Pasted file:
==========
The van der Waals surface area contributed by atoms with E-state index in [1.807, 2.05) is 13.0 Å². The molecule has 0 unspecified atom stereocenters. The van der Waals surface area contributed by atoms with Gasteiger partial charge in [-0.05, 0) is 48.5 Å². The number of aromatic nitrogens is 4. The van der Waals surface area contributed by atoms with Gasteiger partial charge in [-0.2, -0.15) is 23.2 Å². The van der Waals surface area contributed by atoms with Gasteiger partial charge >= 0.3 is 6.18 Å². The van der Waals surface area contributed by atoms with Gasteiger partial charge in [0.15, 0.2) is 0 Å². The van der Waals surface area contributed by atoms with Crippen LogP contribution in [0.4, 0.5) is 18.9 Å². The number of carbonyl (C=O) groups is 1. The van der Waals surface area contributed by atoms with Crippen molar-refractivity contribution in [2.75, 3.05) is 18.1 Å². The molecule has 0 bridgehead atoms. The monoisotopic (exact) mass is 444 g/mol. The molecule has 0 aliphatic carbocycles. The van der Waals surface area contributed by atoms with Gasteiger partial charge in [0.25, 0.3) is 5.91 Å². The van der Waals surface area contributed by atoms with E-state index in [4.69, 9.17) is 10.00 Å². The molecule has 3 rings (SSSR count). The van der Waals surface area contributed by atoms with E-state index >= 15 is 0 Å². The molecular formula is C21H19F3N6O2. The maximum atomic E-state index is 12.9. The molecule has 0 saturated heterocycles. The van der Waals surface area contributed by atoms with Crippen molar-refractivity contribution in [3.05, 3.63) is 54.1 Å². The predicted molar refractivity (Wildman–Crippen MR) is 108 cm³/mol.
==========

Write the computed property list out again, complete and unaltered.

The van der Waals surface area contributed by atoms with E-state index in [1.807, 2.05) is 13.0 Å². The molecule has 0 unspecified atom stereocenters. The van der Waals surface area contributed by atoms with Gasteiger partial charge in [-0.05, 0) is 48.5 Å². The number of aromatic nitrogens is 4. The van der Waals surface area contributed by atoms with Gasteiger partial charge in [-0.2, -0.15) is 23.2 Å². The van der Waals surface area contributed by atoms with Gasteiger partial charge >= 0.3 is 6.18 Å². The van der Waals surface area contributed by atoms with Gasteiger partial charge in [0.15, 0.2) is 0 Å². The van der Waals surface area contributed by atoms with Crippen LogP contribution in [0.4, 0.5) is 18.9 Å². The number of carbonyl (C=O) groups is 1. The van der Waals surface area contributed by atoms with Crippen molar-refractivity contribution in [2.75, 3.05) is 18.1 Å². The molecule has 0 bridgehead atoms. The monoisotopic (exact) mass is 444 g/mol. The molecule has 0 aliphatic carbocycles. The van der Waals surface area contributed by atoms with Gasteiger partial charge in [0.25, 0.3) is 5.91 Å². The van der Waals surface area contributed by atoms with E-state index in [4.69, 9.17) is 10.00 Å². The molecule has 3 rings (SSSR count). The van der Waals surface area contributed by atoms with E-state index >= 15 is 0 Å². The molecular formula is C21H19F3N6O2. The maximum atomic E-state index is 12.9. The molecule has 0 saturated heterocycles. The van der Waals surface area contributed by atoms with Crippen molar-refractivity contribution in [3.05, 3.63) is 54.1 Å². The predicted molar refractivity (Wildman–Crippen MR) is 108 cm³/mol.